Update: Dr. Garold Minns, the top health official in Sedgwick County, is recommending a new public health order on masks.
According to the order, masks would need to be worn:
- within any indoor public space
- while outdoors, in line waiting to enter an indoor public space and/or unable to maintain social distancing at all times
- while riding on public transportation or while in a taxi, private car service or ride-sharing vehicle
Additionally, it is proposed all businesses, organizations and non-profits in Sedgwick County must require all employees, customers, visitors or members of the public to wear a mask or face covering when:
- employees are working in any space visited by customers or members of the public
- employees who are working in any space where food is prepared or packaged for sale or distribution
- employees are in any room or enclosed area where other people are present and unable to maintain a six foot distance except for infrequent or incidental moments of closer proximity
These exceptions include:
- children age two years and under
- persons with a medical condition, mental health condition, who are hearing impaired or have a disability that prevents wearing a face covering
- individuals who are actively speaking in front of an audience of other individuals, including at a religious institution, wedding, funeral, an open meeting of a political or taxing subdivision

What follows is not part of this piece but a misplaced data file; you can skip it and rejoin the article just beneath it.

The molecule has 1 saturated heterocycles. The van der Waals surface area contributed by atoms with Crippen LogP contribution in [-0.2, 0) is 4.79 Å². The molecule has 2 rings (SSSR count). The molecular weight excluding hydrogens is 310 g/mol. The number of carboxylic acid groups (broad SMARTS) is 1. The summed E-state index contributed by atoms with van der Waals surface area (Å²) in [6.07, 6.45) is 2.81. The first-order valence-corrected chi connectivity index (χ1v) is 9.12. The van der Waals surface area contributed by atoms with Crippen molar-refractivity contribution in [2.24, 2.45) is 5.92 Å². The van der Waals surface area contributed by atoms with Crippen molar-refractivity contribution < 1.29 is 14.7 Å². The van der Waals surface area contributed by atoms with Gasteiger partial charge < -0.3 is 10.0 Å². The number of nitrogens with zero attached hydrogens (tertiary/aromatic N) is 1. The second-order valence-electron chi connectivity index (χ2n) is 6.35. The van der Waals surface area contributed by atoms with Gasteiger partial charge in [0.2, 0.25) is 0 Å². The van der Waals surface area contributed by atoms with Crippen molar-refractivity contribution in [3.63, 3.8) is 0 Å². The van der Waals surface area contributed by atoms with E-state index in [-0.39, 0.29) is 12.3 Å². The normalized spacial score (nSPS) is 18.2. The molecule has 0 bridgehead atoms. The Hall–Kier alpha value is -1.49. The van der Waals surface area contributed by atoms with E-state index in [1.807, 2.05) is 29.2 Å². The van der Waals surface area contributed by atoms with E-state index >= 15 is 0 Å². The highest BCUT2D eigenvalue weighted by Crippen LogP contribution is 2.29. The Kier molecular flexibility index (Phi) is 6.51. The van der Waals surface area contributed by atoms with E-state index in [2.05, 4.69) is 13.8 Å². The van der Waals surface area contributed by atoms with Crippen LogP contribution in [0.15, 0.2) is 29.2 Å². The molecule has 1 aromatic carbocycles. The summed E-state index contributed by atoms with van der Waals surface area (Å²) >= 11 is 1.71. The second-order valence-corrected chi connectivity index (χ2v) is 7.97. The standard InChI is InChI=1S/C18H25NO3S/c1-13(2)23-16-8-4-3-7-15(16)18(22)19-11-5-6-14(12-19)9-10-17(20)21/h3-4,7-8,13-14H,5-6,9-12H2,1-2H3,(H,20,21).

The Sedgwick County Commission will hold a special meeting today at 4 p.m. to discuss whether to approve and/or amend the order. Eyewitness News will be there and cover the meeting live at KWCH.com.
With the status of area hospitals at a critical level with a surge in COVID-19 cases and depleted availability of beds, Sedgwick County’s top health official is expected to address the issue Friday. Sedgwick County Manager Tom Stolz confirmed the county’s health officer, Dr. Garold Minns is considering a proposed mask order due to the increased stress on the hospital system.
As of Wednesday, the Area Hospital Status Assessment, showed 180 patients hospitalized with COVID-19 compared to 147 on Monday; 61 in the ICU compared to 56 earlier in the week.
“If you compare our numbers and the pace of growth, it’s like we were at the end of October to the beginning of November when our surge really took over and our hospitals transitioned to primarily COVID-based care,” said Wesley Medical Center ICU Medical Director Dr. Chloe Steinshouer who is a pulmonary and critical care physician.